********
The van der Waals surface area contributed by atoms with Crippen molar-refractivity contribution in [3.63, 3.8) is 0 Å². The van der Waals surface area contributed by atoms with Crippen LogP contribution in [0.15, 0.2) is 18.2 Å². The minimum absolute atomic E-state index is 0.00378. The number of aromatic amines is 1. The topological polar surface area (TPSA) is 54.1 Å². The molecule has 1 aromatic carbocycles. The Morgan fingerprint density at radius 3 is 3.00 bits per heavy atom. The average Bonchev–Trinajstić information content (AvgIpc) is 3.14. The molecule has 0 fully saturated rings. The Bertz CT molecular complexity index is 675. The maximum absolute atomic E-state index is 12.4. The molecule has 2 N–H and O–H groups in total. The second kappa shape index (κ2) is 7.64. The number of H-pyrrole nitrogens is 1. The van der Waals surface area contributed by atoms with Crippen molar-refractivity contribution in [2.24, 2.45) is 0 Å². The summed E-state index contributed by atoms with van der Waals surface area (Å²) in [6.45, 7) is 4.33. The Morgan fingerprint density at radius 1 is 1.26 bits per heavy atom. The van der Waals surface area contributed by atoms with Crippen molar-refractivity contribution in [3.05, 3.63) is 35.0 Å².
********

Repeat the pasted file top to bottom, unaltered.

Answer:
The van der Waals surface area contributed by atoms with Crippen molar-refractivity contribution in [3.63, 3.8) is 0 Å². The van der Waals surface area contributed by atoms with Crippen LogP contribution in [0.15, 0.2) is 18.2 Å². The minimum absolute atomic E-state index is 0.00378. The number of aromatic amines is 1. The topological polar surface area (TPSA) is 54.1 Å². The molecule has 1 aromatic carbocycles. The Morgan fingerprint density at radius 3 is 3.00 bits per heavy atom. The average Bonchev–Trinajstić information content (AvgIpc) is 3.14. The molecule has 0 fully saturated rings. The Bertz CT molecular complexity index is 675. The maximum absolute atomic E-state index is 12.4. The molecule has 2 N–H and O–H groups in total. The second kappa shape index (κ2) is 7.64. The number of H-pyrrole nitrogens is 1. The van der Waals surface area contributed by atoms with Crippen molar-refractivity contribution in [2.24, 2.45) is 0 Å². The summed E-state index contributed by atoms with van der Waals surface area (Å²) in [6.45, 7) is 4.33. The Morgan fingerprint density at radius 1 is 1.26 bits per heavy atom. The van der Waals surface area contributed by atoms with Crippen molar-refractivity contribution in [3.05, 3.63) is 35.0 Å².